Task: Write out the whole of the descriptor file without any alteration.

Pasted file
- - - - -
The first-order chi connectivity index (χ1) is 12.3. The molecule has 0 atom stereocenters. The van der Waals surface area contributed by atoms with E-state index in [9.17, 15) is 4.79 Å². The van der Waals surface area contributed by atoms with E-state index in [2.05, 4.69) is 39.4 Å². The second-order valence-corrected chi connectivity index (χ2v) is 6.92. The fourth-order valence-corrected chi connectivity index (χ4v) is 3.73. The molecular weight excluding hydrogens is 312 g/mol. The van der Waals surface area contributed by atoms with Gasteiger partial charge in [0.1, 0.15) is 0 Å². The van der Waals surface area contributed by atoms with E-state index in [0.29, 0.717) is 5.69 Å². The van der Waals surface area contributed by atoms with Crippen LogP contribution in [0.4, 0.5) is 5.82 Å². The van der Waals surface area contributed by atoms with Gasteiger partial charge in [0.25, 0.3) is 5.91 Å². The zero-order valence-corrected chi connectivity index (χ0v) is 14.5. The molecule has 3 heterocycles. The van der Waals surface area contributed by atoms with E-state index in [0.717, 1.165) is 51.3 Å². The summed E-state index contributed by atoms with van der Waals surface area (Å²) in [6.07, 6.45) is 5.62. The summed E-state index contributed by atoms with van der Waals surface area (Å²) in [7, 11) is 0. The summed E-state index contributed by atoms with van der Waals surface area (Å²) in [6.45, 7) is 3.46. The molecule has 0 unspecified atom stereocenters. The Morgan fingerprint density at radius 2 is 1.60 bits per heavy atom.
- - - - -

The first-order chi connectivity index (χ1) is 12.3. The molecule has 0 atom stereocenters. The van der Waals surface area contributed by atoms with E-state index in [9.17, 15) is 4.79 Å². The van der Waals surface area contributed by atoms with E-state index in [2.05, 4.69) is 39.4 Å². The second-order valence-corrected chi connectivity index (χ2v) is 6.92. The fourth-order valence-corrected chi connectivity index (χ4v) is 3.73. The molecular weight excluding hydrogens is 312 g/mol. The van der Waals surface area contributed by atoms with Gasteiger partial charge in [0.1, 0.15) is 0 Å². The van der Waals surface area contributed by atoms with E-state index in [0.29, 0.717) is 5.69 Å². The van der Waals surface area contributed by atoms with Crippen LogP contribution in [0.4, 0.5) is 5.82 Å². The van der Waals surface area contributed by atoms with Gasteiger partial charge in [0.25, 0.3) is 5.91 Å². The zero-order valence-corrected chi connectivity index (χ0v) is 14.5. The molecule has 3 heterocycles. The van der Waals surface area contributed by atoms with E-state index in [0.717, 1.165) is 51.3 Å². The summed E-state index contributed by atoms with van der Waals surface area (Å²) in [6.07, 6.45) is 5.62. The summed E-state index contributed by atoms with van der Waals surface area (Å²) in [7, 11) is 0. The summed E-state index contributed by atoms with van der Waals surface area (Å²) in [6.45, 7) is 3.46. The molecule has 0 unspecified atom stereocenters. The Morgan fingerprint density at radius 2 is 1.60 bits per heavy atom.